We already know that it’s going to be a long four years ahead, but the leaders of the alt-right aim to make their revolution last much longer. In a long piece for Politico, Ben Schreckenger updates us on the state of the alt-right as its biggest voices prepare for Donald Trump’s inauguration.
While some distance themselves from Richard Spencer, who helped coin the term “alt-right” and also led that famous post-election Nazi salute, he’s moved on to engineering the replacement of libertarian and conservative institutions with new organizations that can promote his views on “scientific racism.”
“Maybe Cato will go under,” he said, one of many digs at the old free market institutions of the Republican Party. “Maybe we’ll take over that facility.”
According to Schreckenger, Spencer’s peers at the top of the movement have similar ideas (emphasis mine):
Disdaining the traditional Washington think tanks as passé, they’re taking aim straight at America’s sense of its own identity, with plans for “culture tanks” to produce movies that make anti-immigrant conservatism look cool, and advocacy arms that resemble BuzzFeed more than The Heritage Foundation. They talk elliptically about internet memes replacing white papers as the currency of the policy realm, pushed out by “social media strike forces” trained in the ways of fourth-generation, insurgency-style warfare. There’s the idea of taking over the Republican Party with a wave of Tea Party-style primary challenges in 2018 that will rely on novel campaign tactics like flash mobs and 24/7 streaming video of candidates’ lives. There’s even a new right-wing hipster fraternal organization started by Vice co-founder Gavin McInnes, the Proud Boys (motto: “The West Is the Best”), which promises to serve as an amateur security force at political events, including the Inauguration.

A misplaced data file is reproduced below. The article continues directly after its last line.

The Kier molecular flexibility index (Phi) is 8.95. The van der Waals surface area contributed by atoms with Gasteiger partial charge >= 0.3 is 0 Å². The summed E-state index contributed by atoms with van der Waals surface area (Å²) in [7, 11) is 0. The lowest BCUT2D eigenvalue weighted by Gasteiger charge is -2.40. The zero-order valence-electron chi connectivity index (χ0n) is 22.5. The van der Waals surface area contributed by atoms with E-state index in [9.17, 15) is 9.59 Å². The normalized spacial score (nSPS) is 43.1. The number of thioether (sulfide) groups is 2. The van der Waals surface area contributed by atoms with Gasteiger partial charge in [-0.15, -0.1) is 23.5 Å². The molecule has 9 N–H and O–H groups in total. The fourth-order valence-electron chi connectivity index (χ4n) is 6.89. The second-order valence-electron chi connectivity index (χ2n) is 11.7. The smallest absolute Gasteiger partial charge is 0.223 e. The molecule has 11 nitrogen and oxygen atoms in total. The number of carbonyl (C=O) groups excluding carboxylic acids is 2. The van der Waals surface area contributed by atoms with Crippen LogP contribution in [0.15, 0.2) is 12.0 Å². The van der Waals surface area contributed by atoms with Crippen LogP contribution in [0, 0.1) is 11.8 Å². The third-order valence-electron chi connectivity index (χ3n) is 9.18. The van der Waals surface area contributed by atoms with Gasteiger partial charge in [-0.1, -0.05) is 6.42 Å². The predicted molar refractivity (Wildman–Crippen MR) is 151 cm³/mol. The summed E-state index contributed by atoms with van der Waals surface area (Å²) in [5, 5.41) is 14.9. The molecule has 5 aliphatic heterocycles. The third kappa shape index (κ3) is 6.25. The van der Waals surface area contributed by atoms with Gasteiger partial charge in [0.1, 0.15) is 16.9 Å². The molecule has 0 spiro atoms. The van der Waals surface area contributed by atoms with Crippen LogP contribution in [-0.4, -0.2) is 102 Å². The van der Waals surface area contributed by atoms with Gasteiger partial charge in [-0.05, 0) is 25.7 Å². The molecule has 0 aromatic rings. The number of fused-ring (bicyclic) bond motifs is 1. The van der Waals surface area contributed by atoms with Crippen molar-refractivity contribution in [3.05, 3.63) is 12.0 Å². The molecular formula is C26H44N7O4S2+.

“Fourth Generation Warfare” is a distinctly-racial theory of civilizational conflict that seems to have deeply influenced Donald Trump. Casual usage of such phraseology underlines the danger of dismissing the alt-right or trying to reduce them to “racists” or “Nazis.” The alt-right is bigger and more diverse than this caricature, a culture war phenomenon of internet culture.
Schreckenger (I think correctly) calls them “the new right,” for they have a vision much longer than one election cycle, or even one president. In making no secret of their disdain for the old right, they acknowledge their intentions to model their movement’s infrastructure on the successful results of the Powell Memo, the Koch empire, and other conservative influence organizations.
So it doesn’t even matter whether Donald Trump gets impeached this Saturday, or (fate forbid) dies suddenly on Sunday, or leaves office in disgrace on Monday. The alt-right isn’t going away.
Whatever happens after the oath of office on Friday, disgusting troll Charles Johnson will still be connected to the centers of power in Washington from thenceforth. So will Breitbart, and its virtual lynch mob leader Milo Yiannopoulos, by way of former CEO Steve Bannon. Conspiracy theorist Mike Cernovitch will orbit a bit further out, but his influence will still be felt in national politics more than it did on Thursday.
Because they are young, the leaders of the alt-right will last a long time, rehabilitating hate speech — and mainstreaming acceptance thereof — all the while. They would coarsen and alter the American political landscape to make room for their retrograde politics. We will be fighting them for a long time.